The 'about us' page tells visitors a little about our home, car and caravan and attempts to explain what 'Grey Nomads' are...
We are part time 'Grey Nomads' - (also commonly known as 'Snowbirds' in North America)
The term 'grey nomads' is an endearing one, it usually refers older people who in retirement spend a lot of their lives traveling the roads of Australia, similar situations exist in many other countries, for more on this check out the 'Overseas' page...they may have a motor home, tow a caravan (travel trailer) or camper or even just simply take a tent...regardless of how they travel they often have one thing in common, they have few plans, they donít really care where they go or how long they take to get there.
Oh, we are 'part time' nomads in that true nomads donít actually have a bricks and mortar home, just the one on wheels.
Our current caravan is our seventh! We have had an interest in caravans for some 35 years, in the 1970's I spent 5 1/2 years working for one of the countries largest caravan manufacturers at the time. We feel that caravans are a little like cars in that they need to be upgraded from time to time, our policy has been to trade up whilst the 'van still has value, it is this point that separates cars from caravans, a 'van in good appearance will fetch a good price, there is no odometer to worry about.
Our current caravan is a Jayco Starcraft Outback. It was built in November 2012. It is a tad under 17' in length, it is equipped with a shower and toilet, a solar panel and twin water tanks, it is designed for 'free camping' (Camping away from caravan parks).
Since new we have now towed the van over 7000 km and are pleased to say that we are pretty much happy with everything about it.
Our decision to purchase a caravan with an ability to 'free camp' is due to a sudden increase in the cost of caravan sites in Australia, particularly along the coastline.
In much the same way our decision to purchase an 'Outback' van is because of the added ability that this type of caravan has in negotiating 'not so good' roads when accessing some free and low cost campsites. Our van is best described as a 'dirt road' van rather than a 'off road van', it has increased ground clearance and a stronger chassis than that of a standard 'black top' van but is not built to true off roading level. Vans built to that standard are very expensive. Advances in chassis design allows our caravan to operate with a single axle despite its weight (2000+kg), A roof mounted air-conditioner keeps us cool and warm. A roof mounted 120 w solar panel feeds into a single 100 a/hr deep cycle battery. With this set-up we find that, providing we have access to water, we can spent about 4 days before we need to seek somewhere to catch up with the washing. The 'van is equipped with LED lighting throughout, the freezer is a low power requirement compressor type and of course the fridge (150 litre) runs on gas.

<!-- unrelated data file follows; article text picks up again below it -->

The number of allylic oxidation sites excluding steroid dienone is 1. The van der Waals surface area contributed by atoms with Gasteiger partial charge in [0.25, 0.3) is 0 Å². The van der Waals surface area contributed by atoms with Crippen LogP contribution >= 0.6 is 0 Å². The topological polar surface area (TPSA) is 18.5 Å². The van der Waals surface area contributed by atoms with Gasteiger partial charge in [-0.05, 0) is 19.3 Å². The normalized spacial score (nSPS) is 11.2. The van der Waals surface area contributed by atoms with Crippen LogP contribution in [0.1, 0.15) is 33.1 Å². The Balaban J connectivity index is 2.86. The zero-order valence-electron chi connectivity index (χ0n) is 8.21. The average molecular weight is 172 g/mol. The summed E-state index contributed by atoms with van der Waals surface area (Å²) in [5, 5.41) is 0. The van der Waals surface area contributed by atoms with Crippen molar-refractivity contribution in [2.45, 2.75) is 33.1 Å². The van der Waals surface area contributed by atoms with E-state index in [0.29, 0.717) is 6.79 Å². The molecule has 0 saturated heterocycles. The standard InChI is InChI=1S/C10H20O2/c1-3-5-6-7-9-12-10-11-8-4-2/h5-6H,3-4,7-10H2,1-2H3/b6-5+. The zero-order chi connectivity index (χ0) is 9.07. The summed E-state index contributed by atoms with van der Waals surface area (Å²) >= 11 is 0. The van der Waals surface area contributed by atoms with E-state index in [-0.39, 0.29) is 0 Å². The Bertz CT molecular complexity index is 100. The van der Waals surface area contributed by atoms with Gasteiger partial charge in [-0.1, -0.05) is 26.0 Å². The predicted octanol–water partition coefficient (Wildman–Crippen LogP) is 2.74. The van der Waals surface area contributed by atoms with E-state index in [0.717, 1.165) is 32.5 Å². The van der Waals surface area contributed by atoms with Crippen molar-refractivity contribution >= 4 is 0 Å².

In October 2014 we purchased a 120 watt portable solar panel. The panels consist of two sections which can be folded together to allow packing, they come with a 5 metre cable and this allows them to me moved to locations to take advantage of the suns position. We advise of their success at a later date.
Update, June 2016...after a trip and several days of cloud the downside of reliance on the sun became painfully obvious...read of our 'fix' here.
We live in Logan City, 18 km south of Brisbane. Brisbane City is the state capital of Queensland, its Australia's third largest city with a population of some 2.3 million which makes it about half the size of Australia's largest city, Sydney, some 1000 km (600 m) to the south.
A lot of Logan City comprises of a low socio-economic area but in the past few years many better quality homes in the suburbs are lifting the status.
Woodridge is a neighboring suburb that has been fighting off a stigma for a number of years, it has one of the countries highest unemployment rates and has a very high multi-cultural population. Underwood is the northernmost suburb of Logan City, we have lived here for almost 30 years, when we first moved here most of the houses in our street were occupied by families, many of the kids in those families attended the same schools as our own, we would commonly have many neighbourhood children playing in our backyard after school.